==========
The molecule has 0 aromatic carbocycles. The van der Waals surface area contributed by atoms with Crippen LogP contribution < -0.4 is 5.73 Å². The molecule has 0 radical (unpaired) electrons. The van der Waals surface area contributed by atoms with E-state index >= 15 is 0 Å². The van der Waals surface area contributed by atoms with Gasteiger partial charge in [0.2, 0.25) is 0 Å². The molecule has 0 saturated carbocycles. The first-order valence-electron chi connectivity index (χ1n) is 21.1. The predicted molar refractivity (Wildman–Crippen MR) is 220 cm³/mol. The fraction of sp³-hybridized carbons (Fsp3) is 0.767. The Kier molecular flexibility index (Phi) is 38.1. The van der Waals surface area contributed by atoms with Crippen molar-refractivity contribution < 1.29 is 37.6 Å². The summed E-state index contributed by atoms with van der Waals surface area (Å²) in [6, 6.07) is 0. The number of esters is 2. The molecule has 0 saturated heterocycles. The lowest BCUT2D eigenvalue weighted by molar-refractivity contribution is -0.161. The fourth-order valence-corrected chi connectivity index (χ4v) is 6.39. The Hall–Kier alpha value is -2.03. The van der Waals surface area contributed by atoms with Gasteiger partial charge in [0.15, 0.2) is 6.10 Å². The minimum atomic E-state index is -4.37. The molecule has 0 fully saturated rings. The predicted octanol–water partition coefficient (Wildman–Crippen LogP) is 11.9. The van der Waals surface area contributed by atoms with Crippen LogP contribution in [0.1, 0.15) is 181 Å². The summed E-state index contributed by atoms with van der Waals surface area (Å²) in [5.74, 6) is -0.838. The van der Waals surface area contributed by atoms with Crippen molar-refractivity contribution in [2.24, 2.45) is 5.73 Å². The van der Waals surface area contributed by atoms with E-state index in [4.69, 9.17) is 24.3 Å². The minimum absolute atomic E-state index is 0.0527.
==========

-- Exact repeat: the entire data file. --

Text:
The molecule has 0 aromatic carbocycles. The van der Waals surface area contributed by atoms with Crippen LogP contribution < -0.4 is 5.73 Å². The molecule has 0 radical (unpaired) electrons. The van der Waals surface area contributed by atoms with E-state index >= 15 is 0 Å². The van der Waals surface area contributed by atoms with Gasteiger partial charge in [0.2, 0.25) is 0 Å². The molecule has 0 saturated carbocycles. The first-order valence-electron chi connectivity index (χ1n) is 21.1. The predicted molar refractivity (Wildman–Crippen MR) is 220 cm³/mol. The fraction of sp³-hybridized carbons (Fsp3) is 0.767. The Kier molecular flexibility index (Phi) is 38.1. The van der Waals surface area contributed by atoms with Crippen molar-refractivity contribution < 1.29 is 37.6 Å². The summed E-state index contributed by atoms with van der Waals surface area (Å²) in [6, 6.07) is 0. The number of esters is 2. The molecule has 0 saturated heterocycles. The lowest BCUT2D eigenvalue weighted by molar-refractivity contribution is -0.161. The fourth-order valence-corrected chi connectivity index (χ4v) is 6.39. The Hall–Kier alpha value is -2.03. The van der Waals surface area contributed by atoms with Gasteiger partial charge in [0.15, 0.2) is 6.10 Å². The minimum atomic E-state index is -4.37. The molecule has 0 fully saturated rings. The predicted octanol–water partition coefficient (Wildman–Crippen LogP) is 11.9. The van der Waals surface area contributed by atoms with Crippen LogP contribution in [0.1, 0.15) is 181 Å². The summed E-state index contributed by atoms with van der Waals surface area (Å²) in [5.74, 6) is -0.838. The van der Waals surface area contributed by atoms with Crippen molar-refractivity contribution in [2.24, 2.45) is 5.73 Å². The van der Waals surface area contributed by atoms with E-state index in [4.69, 9.17) is 24.3 Å². The minimum absolute atomic E-state index is 0.0527.